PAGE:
Springfield hospital adds new heart surgery procedure

Mercy Health’s Springfield Regional Hospital has added a type of heart valve replacement procedure, hospital officials say is minimally invasive.

A physician and surgeon performed the hospital’s first transcatheter aortic valve replacement (TAVR) last month. The method is an alternative to open heart surgery. Instead of making a large incision in the chest, a catheter is instead inserted into one of the leg arteries that acts as a conduit for the new valve.

“Our TAVR program is the result of two years of planning and hard work to offer our patients the most advanced treatment option for valve replacement,”said Adam Groshans, president of Mercy Health Springfield, in a news release. “I congratulate the entire heart care team on this achievement.”

MORE: How did your district do on the 2018-19 state report card?

Hospital officials said as part of the procedure, the new valve is compressed tightly onto a balloon and is advanced through the catheter to the diseased valve. It is put in place when the balloon is inflated.

“The new valve is immediately functional and most patients experience instant clinical benefit,” the release said.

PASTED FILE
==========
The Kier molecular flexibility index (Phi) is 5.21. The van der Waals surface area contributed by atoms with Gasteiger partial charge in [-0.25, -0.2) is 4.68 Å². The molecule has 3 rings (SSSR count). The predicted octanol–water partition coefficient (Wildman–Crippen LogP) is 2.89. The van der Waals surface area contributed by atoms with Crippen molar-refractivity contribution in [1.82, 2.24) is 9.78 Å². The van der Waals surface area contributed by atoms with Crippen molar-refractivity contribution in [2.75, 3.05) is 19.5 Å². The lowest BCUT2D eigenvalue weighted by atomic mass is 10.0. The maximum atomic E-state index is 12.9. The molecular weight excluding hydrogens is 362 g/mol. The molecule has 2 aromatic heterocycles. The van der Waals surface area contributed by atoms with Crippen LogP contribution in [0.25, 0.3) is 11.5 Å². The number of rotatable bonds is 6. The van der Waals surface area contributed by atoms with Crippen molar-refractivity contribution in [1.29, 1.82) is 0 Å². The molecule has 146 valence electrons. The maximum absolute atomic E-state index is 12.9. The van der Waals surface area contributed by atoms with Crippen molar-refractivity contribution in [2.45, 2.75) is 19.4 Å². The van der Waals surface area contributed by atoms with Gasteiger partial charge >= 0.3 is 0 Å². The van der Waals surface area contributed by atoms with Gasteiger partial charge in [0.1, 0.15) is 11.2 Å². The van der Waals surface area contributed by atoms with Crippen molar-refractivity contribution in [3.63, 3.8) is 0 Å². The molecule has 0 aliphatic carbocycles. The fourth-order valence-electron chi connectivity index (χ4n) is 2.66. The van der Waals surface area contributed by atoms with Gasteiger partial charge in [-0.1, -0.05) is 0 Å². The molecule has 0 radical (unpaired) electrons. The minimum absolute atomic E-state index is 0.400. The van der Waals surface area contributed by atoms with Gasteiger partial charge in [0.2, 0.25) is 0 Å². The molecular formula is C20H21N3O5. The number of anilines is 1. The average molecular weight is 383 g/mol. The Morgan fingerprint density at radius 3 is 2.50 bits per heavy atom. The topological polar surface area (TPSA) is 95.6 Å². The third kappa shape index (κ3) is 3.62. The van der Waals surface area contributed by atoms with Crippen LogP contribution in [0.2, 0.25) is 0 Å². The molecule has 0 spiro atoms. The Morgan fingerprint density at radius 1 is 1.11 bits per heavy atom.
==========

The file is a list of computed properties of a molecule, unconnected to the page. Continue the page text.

The procedure can also be used to treat patients with aortic valve stenosis, which is a narrowing of the valve, or those who have similar conditions.

“Patients suffering from any aortic valvular disease may be potential candidates for this approach,” said Dr. Faiq Akhter, director of cardiology at Springfield Regional Medical Center. “We perform the procedure, which takes less than 60 minutes, in the cardiac cath lab. It carries a very low risk of complications. Patients are generally ready for discharge within 48 hours and can expect a complete recovery within several days.”

Akhter, who helped perform the procedure at the hospital last month, underwent intensive TAVR training, including performing more than 50 procedures off site, according to a news release sent by the hospital this week. He is part of a multidisciplinary team of physicians and surgeons that perform the procedure at Springfield Regional.

UPDATE: Jury finds Brooke Skylar Richardson not guilty on murder charge

Sharon Hanlin of St. Paris was the first TAVR patient at the hospital.

“I am more than pleased with the results. I would have been in great pain for days from having my sternum opened. Instead, I was only in the hospital for two nights,” she said. “I have a bad back and I was limiting my lifestyle and jobs throughout the day. I thought it was due to my back and never thought it was due to my heart.”

About the Author